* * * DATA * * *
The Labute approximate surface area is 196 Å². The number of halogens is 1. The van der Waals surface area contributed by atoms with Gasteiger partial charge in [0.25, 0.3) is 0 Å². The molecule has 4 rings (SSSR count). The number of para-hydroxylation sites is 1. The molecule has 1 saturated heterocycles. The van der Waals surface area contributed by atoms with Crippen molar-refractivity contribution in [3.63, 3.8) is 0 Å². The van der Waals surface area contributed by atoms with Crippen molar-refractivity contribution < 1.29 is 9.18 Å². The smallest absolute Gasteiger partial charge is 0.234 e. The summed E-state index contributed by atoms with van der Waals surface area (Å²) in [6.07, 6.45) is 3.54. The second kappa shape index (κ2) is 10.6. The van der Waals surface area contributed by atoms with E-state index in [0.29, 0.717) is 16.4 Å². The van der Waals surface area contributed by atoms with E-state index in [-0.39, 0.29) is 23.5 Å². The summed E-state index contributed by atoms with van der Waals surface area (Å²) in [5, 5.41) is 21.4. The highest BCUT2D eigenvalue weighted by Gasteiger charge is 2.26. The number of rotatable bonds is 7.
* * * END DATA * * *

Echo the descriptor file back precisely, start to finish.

The Labute approximate surface area is 196 Å². The number of halogens is 1. The van der Waals surface area contributed by atoms with Gasteiger partial charge in [0.25, 0.3) is 0 Å². The molecule has 4 rings (SSSR count). The number of para-hydroxylation sites is 1. The molecule has 1 saturated heterocycles. The van der Waals surface area contributed by atoms with Crippen molar-refractivity contribution in [3.63, 3.8) is 0 Å². The van der Waals surface area contributed by atoms with Crippen molar-refractivity contribution < 1.29 is 9.18 Å². The smallest absolute Gasteiger partial charge is 0.234 e. The summed E-state index contributed by atoms with van der Waals surface area (Å²) in [6.07, 6.45) is 3.54. The second kappa shape index (κ2) is 10.6. The van der Waals surface area contributed by atoms with E-state index in [0.29, 0.717) is 16.4 Å². The van der Waals surface area contributed by atoms with E-state index in [-0.39, 0.29) is 23.5 Å². The summed E-state index contributed by atoms with van der Waals surface area (Å²) in [5, 5.41) is 21.4. The highest BCUT2D eigenvalue weighted by Gasteiger charge is 2.26. The number of rotatable bonds is 7.